Nays (46)

    Sen. Lamar Alexander, R-Tenn.

    Sen. Kelly Ayotte, R-N.H.

    Sen. John Barrasso, R-Wyo.

    Sen. Max Baucus, D-Mont.

    Sen. Mark Begich, D-Alaska

    Sen. Roy Blunt, R-Mo.

    Sen. John Boozman, R-Ark.

    Sen. Richard Burr, R-N.C.

    Sen. Saxby Chambliss, R-Ga.

    Sen. Dan Coats, R-Ind.

    Sen. Tom Coburn, R-Okla.

    Sen. Thad Cochran, R-Miss.

    Sen. Bob Corker, R-Tenn.

    Sen. John Cornyn, R-Texas

    Sen. Mike Crapo, R-Idaho

    Sen. Ted Cruz, R-Texas

    Sen. Mike Enzi, R-Wyo.

    Sen. Deb Fischer, R-Neb.

    Sen. Jeff Flake, R-Ariz.

    Sen. Lindsey Graham, R-S.C.

    Sen. Chuck Grassley, R-Iowa

    Sen. Orrin Hatch, R-Utah

    Sen. Heidi Heitkamp, D-N.D.

    Sen. Dean Heller, R-Nev.

    Sen. John Hoeven, R-N.D.

    Sen. James Inhofe, R-Okla.

    Sen. Johnny Isakson, R-Ga.

    Sen. Mike Johanns, R-Neb.

    Sen. Ron Johnson, R-Wis.

    Sen. Mike Lee, R-Utah

    Sen. Mitch McConnell, R-Ky.

    Sen. Jerry Moran, R-Kan.

    Sen. Lisa Murkowski, R-Alaska

    Sen. Rand Paul, R-Ky.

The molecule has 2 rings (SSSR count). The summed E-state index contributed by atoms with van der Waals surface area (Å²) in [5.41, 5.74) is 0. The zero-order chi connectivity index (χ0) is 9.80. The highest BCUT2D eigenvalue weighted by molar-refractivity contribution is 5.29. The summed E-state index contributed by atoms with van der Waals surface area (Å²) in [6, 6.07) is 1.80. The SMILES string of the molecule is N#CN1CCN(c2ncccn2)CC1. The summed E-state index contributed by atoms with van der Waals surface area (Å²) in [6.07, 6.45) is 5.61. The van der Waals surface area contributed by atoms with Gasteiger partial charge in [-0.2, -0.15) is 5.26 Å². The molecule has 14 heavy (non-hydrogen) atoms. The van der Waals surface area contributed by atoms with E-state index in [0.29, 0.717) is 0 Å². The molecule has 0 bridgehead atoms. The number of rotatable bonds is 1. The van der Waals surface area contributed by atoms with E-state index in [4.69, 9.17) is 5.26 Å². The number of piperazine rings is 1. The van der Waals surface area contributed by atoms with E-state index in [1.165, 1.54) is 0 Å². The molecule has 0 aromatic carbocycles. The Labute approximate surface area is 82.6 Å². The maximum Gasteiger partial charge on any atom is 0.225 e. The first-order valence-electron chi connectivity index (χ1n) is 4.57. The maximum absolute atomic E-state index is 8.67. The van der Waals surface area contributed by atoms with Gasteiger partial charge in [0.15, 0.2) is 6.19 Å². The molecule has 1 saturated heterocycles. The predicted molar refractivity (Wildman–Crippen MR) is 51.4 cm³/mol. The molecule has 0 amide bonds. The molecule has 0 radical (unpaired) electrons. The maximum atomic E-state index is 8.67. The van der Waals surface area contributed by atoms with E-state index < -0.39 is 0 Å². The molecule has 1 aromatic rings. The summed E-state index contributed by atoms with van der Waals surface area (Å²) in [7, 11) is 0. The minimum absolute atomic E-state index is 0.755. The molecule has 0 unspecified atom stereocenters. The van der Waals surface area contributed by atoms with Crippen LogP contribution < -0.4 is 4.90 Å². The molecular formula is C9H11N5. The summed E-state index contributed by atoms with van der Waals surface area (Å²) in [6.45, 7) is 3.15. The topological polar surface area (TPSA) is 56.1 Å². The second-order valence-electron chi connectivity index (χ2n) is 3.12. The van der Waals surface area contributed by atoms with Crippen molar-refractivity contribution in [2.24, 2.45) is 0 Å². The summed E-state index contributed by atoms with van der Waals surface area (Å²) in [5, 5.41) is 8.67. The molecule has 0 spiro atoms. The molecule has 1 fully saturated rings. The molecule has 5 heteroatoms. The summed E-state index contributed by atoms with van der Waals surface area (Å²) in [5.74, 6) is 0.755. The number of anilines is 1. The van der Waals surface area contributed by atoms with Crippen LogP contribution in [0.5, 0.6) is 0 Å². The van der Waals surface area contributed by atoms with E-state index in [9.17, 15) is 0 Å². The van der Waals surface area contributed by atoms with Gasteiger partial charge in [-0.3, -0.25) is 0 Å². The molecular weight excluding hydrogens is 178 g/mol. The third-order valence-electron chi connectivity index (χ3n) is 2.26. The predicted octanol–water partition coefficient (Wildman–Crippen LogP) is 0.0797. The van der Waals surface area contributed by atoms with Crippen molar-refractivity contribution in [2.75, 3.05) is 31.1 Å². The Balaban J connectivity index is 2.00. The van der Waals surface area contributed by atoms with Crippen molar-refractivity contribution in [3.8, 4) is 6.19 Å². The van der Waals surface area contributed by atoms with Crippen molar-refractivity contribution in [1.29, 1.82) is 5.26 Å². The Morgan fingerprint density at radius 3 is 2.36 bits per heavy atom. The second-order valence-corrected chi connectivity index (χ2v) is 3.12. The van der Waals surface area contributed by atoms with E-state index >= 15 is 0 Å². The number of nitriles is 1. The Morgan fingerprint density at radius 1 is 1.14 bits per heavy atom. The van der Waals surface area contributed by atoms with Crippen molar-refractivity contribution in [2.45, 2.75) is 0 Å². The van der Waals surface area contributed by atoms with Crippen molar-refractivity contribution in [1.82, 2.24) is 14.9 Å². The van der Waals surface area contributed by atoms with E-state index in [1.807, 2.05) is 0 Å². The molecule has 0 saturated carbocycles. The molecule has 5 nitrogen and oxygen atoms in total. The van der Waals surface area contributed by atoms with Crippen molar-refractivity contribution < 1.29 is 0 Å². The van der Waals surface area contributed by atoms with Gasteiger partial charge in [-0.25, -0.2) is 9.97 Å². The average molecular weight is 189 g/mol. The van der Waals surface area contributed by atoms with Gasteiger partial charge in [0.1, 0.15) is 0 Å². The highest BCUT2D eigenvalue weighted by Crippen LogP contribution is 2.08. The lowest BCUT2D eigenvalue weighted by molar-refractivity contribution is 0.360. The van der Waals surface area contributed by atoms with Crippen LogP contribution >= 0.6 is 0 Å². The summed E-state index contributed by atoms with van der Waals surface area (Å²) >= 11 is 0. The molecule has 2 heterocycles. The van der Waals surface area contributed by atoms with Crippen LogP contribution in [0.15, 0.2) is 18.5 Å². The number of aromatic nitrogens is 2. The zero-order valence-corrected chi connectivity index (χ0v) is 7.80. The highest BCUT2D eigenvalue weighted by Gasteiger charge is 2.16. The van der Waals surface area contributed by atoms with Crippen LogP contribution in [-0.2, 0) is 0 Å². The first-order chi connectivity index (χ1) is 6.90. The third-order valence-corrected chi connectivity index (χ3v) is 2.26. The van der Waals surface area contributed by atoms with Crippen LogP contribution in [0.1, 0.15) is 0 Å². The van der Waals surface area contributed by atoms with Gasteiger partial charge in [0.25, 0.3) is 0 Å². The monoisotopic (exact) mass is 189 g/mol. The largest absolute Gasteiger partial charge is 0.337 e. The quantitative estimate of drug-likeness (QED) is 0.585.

Sen. Rob Portman, R-Ohio

    Sen. Mark Pryor, D-Ark.

    Sen. Harry Reid, D-Nev.*

    Sen. James Risch, R-Idaho

    Sen. Pat Roberts, R-Kan.

    Sen. Marco Rubio, R-Fla.

    Sen. Tim Scott, R-S.C.

    Sen. Jeff Sessions, R-Ala.

    Sen. Richard Shelby, R-Ala.

    Sen. John Thune, R-S.D.

    Sen. David Vitter, R-La.

    Sen. Roger Wicker, R-Miss.

  5. Stephanie Whetstone

    Hello,

    Thank you for all you are doing to make our communities safer. As a parent who lost a child to gun violence, I stand strong on this issue. I would love to join your group and do whatever is needed in my community to correct the current issues we are facing with the lax gun laws passed by Congress. I formed an organization in honor of my son called the Preston A Brown Memorial Foundation. For more details on the organization, you can visit our website at pabmemorialfoundation.org. Once again, thanks for all you have done and are continuing to do.